Disputed Laws of 1760s

View mindmap
  • Disputed Laws of 1760s
    • The residence of custom officials in America after 1763
      • Officials previously British - benefited from income, while living in Britain
        • Delegated duties to deputies that had no interest in collecting taxes
          • Americans fearful that 'placemen' class would develop - loyal to London paymasters and result in an extension of unjust power by the executive
      • Smuggler trials to be held in naval court (Halifax, Nova Scotia)
        • Judge only - no jury
          • Extension of military power of civilians
          • Attack on principle of trial by jury
    • The Sugar Act, 1764
      • Same act, 1733 - duty of 6d/gallon molasses/sugar.  From non-British Caribbean colonies
        • Only yielded £21, 652 in 30+ years
      • Duty: 3d, but it HAD to be collected
        • Estimated it would raise £78,000/year
        • 9 colonial assemblies opposed - London abused power by raising the tax
        • Resented by merchants - affected alcohol cost
        • Limited impact to few people but collection relatively successful
    • The Mutiny Act, 1765
      • Required colonial assemblies to provide accommodation/supplies for British troops
        • Most accepted grudgingly
          • Why so many troops?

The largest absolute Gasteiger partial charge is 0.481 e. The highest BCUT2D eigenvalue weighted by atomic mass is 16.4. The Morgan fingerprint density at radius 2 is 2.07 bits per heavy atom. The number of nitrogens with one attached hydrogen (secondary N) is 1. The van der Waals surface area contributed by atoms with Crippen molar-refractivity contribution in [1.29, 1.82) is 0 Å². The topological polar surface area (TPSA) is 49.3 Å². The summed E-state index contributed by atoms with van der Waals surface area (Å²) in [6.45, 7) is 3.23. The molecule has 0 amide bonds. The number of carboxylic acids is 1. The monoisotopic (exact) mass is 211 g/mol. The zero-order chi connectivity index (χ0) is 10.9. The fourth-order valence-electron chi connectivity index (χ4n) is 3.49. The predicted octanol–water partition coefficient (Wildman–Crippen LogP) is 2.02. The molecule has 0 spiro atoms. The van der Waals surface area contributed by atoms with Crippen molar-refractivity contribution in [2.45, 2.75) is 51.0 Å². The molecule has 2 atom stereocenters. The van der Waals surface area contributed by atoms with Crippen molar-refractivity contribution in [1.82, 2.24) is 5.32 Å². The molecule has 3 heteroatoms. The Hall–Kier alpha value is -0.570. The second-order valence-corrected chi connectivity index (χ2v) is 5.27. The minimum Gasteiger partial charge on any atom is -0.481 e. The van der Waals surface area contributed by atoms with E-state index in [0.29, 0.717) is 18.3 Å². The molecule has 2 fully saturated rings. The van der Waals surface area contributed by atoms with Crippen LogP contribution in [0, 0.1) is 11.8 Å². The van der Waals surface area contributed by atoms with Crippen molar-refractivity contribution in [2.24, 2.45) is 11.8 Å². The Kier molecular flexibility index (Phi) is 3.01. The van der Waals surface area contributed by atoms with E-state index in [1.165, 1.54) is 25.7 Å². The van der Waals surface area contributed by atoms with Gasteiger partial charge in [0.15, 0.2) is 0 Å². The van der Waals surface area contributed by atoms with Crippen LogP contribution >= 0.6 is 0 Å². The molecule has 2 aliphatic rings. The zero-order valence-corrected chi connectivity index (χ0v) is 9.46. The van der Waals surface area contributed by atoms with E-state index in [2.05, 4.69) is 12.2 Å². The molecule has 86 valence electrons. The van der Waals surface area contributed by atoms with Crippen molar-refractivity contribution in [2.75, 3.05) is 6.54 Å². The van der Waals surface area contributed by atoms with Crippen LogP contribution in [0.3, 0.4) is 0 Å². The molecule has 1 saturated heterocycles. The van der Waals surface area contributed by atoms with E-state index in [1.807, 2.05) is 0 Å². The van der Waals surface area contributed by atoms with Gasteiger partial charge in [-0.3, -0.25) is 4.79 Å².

• New York Assembly refused
        • HQ based in NY so burden greater
        • New York Restraining Act, 1767
          • Prevent NY assembly taking any legislative action until they complied with the Quartering Act
    • The Stamp Act, 1765
      • Announced 1 year before - Americans worked into a frenzy!
        • Rigorously opposed
          • Petitioning London for repeal
          • Inter-colonial congress (9 colonies - 1st of kind) met and condemned act
          • Sons of Liberty - mob activity in Boston
          • Formal/informal boycotting of British goods
      • Stamps fixed on almost all formal docs.
        • Repealed 1766
          • Declaratory Act - 'colonies subordinate to Crown and parliament of GB'
            • Parliament full authority to make laws for Americans 'in all cases whatsoever'


No comments have yet been made

Similar History resources:

See all History resources »See all The British Empire and the fall of colonialism resources »